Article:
‘Sexy and Gorgeous’
By Nola Sarkisian-Miller - CTW Features | posted on November 08, 2012 at 7:51am
Fun frocks let brides nab designer styles at an affordable price point and give them something they can dance in
Brides lucky enough to buy a second dress for the same wedding are choosing gowns that reflect their inner party girl. Worn for the reception, these frocks let brides kick up their heels, be footloose and free, often after a more conservative ceremony.
And if there’s an opportunity to better showcase their shoes, whether they’re hot pink Christian Louboutin booties or cowgirl boots, a second dress may just be a must.
“They don’t want to look sweet,” says Jessica Brown, owner and designer of Ivy & Aster. “They want to look sexy and gorgeous.”
Adds Marianne Shearer, owner of The Dresser Bridal Couture in Fullerton, Calif.: “They’ll say that they gotta show off their legs and shoes.”
Second dresses aren’t meant to be plain affairs. They can be just as fun and frothy and adventurous as the main gown, but lighter and more conducive to movement. Think layers of feathers, such as the Plume dress by Ivy and Aster or the strapless charmeuse gown with a tiered feathered skirt from David’s Bridal, or an edgy style, like the high-low Marchesa gown with a V-shaped back.
Amsale lets brides channel their inner Marilyn Monroe with a swingy halter dress or stay sophisticated with a one-shoulder number. Kate Spade adds cotton to her dresses for a fresh approach, such as the silk and cotton trapeze dress or the strapless sheath with an oversized bow at the bust. J. Crew’s Cha Cha dress with lace and a modern peplum begs to be danced in.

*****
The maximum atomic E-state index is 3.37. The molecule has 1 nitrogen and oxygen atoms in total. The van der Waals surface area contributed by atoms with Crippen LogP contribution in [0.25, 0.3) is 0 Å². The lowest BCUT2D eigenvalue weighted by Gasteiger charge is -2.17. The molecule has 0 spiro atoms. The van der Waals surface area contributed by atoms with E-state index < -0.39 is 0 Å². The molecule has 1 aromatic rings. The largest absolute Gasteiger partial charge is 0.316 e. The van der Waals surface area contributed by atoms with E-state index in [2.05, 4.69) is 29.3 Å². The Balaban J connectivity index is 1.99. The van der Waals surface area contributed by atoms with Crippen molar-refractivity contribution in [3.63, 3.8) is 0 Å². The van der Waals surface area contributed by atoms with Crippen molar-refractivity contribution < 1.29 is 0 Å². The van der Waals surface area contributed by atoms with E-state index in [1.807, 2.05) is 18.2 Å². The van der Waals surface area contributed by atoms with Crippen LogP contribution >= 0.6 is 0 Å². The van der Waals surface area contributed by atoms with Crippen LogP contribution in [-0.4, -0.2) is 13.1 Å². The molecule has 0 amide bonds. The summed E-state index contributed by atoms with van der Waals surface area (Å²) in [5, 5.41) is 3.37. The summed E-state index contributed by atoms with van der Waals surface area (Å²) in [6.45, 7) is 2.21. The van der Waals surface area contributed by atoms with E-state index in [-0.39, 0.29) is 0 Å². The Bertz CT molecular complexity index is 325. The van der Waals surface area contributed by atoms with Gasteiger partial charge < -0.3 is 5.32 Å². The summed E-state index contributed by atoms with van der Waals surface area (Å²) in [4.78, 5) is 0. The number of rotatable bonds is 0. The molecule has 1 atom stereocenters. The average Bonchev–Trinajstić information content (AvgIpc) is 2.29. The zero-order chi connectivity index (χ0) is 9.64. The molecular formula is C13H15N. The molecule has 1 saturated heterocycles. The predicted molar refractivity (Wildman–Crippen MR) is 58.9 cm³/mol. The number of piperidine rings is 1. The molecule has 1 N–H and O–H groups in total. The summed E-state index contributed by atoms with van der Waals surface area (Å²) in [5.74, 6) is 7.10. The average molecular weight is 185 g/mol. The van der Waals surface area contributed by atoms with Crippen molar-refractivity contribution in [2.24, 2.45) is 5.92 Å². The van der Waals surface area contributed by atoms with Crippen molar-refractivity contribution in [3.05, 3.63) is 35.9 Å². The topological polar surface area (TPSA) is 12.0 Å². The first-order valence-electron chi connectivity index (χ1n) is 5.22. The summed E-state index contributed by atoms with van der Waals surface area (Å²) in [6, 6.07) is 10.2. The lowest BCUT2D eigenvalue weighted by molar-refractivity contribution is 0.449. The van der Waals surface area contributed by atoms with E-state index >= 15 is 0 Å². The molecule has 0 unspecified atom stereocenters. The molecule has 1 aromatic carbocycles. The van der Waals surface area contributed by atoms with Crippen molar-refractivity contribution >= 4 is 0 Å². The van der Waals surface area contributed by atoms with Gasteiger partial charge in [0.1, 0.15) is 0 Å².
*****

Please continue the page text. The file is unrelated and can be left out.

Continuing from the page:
Encore gowns can let brides satisfy their diva wish for a designer gown at a lesser price. They can get their Vera Wang fix at David’s Bridal, wearing her White by Vera Wang flirty, satin-faced organza dress with a confection of tulle, for not much more than $500. Richard Nicoll fans can buy his designs at Topshop, where he launched a bridal line this summer featuring sassy lace shift dresses, a few of which are selling for about $350.
The change-up also can let a bride experiment if she stuck to tradition on her entrance-making dress – say, she was dying to wear Ivy and Aster’s short, sassy blush frock with textured rosettes but couldn’t commit to walking down the aisle with it.
“If they’re not bold enough to try color for the ceremony, then they’ll go for it at the reception,” Brown says. “Colors like blush are flattering on everyone.”
Dan Rentillo, design director for David’s Bridal, notes that brides also may want to style their second look with new accessories. They may add a highly ornamented or colorful sash to their dress or if they were wearing a veil, they’ll switch to a fascinator or a headpiece.
If they do go with a second dress, brides shouldn’t skimp on the alterations, especially if they choose a less expensive look.
“Alterations are crucial,” Shearer says. “You want to make sure you can dance in it. If you’re worried that a strapless dress may fall, you can always add spaghetti straps for extra support.”
Ultimately, second dresses, especially ones with a moderate price range, can be a blessing for brides who can’t make up their mind.
“We had a bride who couldn’t decide which White by Vera Wang dress to buy, so she bought both,” Rentillo says. “It can be a back-up gown if the first one isn’t comfortable.”
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